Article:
In simple terms, Singh's testimony indicated that Bankman-Fried used customer funds for political donations to Democrats. According to Singh, upon discovering the financial shortfall, he had a lengthy conversation with Bankman-Fried in September 2022. During this conversation, the FTX CEO informed him that he intended to raise additional capital and reduce expenses.
"There was a significant deficit," Singh testified. "Alameda sending me money to spend only exacerbated that deficit."
Furthermore, Singh disclosed that he frequently allowed Guarding Against Pandemics, a political action group led by Bankman-Fried's brother Gabriel, to use his name for donations originating from Alameda. A Yahoo Finance report disclosed the existence of a Signal group chat where the brothers or their political advisors often directed donations in Singh's name.
"I was a straw donor for campaign donations, knowing that the money for those donations came from customer funds," said the former FTX engineer.
According to Yahoo Finance, Singh's testimony – which followed his guilty plea for wire fraud and conspiracy to violate campaign finance laws in February – offered the jury insights into Bankman-Fried's spending habits.
Prosecutors also presented a spreadsheet from March that outlined $1.1 billion in FTX endorsement deals. These deals included naming rights to the Miami Heat's arena and partnerships with notable figures such as NFL quarterback Tom Brady, model Gisele Bundchen, basketball star Stephen Curry and comedian Larry David of "Curb Your Enthusiasm" fame.
At the time, Singh believed these deals were excessively flashy and suggested to Bankman-Fried that they should cut as many of them as possible.
According to a Bloomberg report, Singh provided detailed insights into his tumultuous relationship with his former boss and how this association made him contemplate suicide.
During his testimony, Singh revealed that he experienced "severe emotional distress" in the days leading up to the failure of FTX in November 2022. He grappled with allegations from FTX's former chief regulatory officer, Daniel Friedberg, who partially held him responsible for the company's downfall.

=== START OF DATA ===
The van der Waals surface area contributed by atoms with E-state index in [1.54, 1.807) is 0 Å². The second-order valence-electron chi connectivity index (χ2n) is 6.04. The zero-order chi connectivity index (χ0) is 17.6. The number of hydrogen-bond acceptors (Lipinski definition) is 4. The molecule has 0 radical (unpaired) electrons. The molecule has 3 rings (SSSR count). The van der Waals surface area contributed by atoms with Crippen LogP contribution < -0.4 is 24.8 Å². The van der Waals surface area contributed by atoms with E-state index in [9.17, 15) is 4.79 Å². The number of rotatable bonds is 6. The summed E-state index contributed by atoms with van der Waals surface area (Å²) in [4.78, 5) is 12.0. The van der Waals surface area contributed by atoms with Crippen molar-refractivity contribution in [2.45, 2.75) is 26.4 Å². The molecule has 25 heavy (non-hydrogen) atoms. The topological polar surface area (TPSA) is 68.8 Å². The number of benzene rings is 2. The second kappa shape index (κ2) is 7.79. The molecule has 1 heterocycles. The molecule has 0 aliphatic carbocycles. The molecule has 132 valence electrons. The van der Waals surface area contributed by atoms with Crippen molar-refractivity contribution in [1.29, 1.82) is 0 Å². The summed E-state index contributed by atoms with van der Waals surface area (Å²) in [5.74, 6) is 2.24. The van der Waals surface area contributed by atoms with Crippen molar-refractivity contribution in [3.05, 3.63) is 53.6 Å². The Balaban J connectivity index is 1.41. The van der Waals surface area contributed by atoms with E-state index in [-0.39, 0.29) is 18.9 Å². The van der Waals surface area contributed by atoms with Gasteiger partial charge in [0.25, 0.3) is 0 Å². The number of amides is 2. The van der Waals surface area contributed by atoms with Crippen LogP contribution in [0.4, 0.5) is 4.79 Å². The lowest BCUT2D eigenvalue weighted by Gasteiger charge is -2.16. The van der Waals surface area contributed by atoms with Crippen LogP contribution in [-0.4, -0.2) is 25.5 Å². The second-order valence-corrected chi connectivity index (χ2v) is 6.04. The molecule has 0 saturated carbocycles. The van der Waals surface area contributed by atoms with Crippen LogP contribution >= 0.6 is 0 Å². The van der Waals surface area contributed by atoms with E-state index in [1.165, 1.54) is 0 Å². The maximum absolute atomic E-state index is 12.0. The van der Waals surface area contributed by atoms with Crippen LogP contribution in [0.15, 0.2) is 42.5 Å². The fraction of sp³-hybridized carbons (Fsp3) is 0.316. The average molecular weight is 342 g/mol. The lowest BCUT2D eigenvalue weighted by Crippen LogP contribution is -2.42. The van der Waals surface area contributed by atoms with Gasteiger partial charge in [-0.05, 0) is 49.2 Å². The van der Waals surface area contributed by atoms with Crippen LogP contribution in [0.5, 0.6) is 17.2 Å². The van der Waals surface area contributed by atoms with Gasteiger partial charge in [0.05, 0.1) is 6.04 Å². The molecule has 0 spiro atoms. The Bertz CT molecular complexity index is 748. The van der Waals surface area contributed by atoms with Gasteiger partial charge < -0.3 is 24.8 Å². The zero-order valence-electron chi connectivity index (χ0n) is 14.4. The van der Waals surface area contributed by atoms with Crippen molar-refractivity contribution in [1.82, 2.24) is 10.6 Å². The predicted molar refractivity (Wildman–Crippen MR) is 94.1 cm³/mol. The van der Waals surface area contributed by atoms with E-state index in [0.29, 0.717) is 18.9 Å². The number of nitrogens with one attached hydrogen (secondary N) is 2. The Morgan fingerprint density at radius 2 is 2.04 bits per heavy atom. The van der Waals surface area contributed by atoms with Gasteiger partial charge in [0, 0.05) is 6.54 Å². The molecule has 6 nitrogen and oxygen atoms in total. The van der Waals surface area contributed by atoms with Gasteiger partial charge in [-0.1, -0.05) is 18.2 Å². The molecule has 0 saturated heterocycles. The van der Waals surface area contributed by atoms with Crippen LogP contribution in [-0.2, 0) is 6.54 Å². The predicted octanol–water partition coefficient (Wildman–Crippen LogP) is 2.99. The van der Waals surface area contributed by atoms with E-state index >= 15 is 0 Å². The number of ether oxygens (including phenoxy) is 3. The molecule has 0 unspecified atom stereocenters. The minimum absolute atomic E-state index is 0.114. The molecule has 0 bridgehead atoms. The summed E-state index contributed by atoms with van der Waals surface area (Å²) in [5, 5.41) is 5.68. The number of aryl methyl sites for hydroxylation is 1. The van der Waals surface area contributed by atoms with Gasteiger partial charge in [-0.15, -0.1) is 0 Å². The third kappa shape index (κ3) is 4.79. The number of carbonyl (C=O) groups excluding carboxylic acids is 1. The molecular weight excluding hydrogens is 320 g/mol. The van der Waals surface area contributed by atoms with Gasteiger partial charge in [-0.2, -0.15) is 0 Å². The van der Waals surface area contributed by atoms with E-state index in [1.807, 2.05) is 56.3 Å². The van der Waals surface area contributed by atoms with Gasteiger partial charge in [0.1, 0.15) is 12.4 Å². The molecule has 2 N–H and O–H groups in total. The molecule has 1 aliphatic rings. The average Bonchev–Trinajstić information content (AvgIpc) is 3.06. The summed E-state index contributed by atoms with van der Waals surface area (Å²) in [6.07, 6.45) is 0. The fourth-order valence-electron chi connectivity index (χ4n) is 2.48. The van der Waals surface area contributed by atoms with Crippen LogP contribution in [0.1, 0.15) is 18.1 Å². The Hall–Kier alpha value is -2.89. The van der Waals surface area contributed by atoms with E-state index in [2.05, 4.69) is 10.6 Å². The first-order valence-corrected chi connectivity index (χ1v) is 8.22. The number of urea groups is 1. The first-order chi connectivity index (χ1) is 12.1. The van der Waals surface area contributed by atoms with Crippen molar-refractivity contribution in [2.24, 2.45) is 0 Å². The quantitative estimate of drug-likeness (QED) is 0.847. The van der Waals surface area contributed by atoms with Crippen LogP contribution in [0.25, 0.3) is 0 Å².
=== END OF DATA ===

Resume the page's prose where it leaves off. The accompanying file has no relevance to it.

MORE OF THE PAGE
Singh disclosed that he only became aware of a massive $8 billion deficit in the company's balance sheet and the misappropriation of FTX customer funds in September 2022, approximately two months before the firm filed for bankruptcy. The former FTX engineer urged his boss to take responsibility for the company's dire financial predicament, stating that a "crazy blame game" was undermining productivity within the company.(Related: FTX used $200 million of customer deposits to fund venture deals.)
Bankman-Fried faces the prospect of decades in prison on charges related to the funneling of FTX customer funds into Alameda Research, an affiliated hedge fund, for risky trades, political donations and expensive real estate acquisitions, ultimately leading to the bankruptcy of both entities.
Despite the substantial financial deficit, Singh testified that Bankman-Fried continued to indulge in extravagant expenditures on endorsement deals and other expenses. Singh argued that such spending only exacerbated the deficit, describing it as "digging the customer deficit hole deeper." Singh also disclosed his role in writing the computer code for the "allow negative" feature, which allowed Alameda to carry out transactions even without sufficient funds in its account.
He pointed out that Bankman-Fried's approach to investments, real estate and celebrity endorsements was characterized by excess. Additionally, Singh revealed that he often learned of significant investments and purchases only after they had been executed. When he voiced concerns about the excessive spending, Bankman-Fried reacted defensively, accusing individuals like Singh of being the "real insidious problem" that sowed doubt within FTX.
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Watch Martin Brodel explaining how a "close associate" of Sam Bankman-Fried tipped off authorities in the Bahamas, leading to his arrest.
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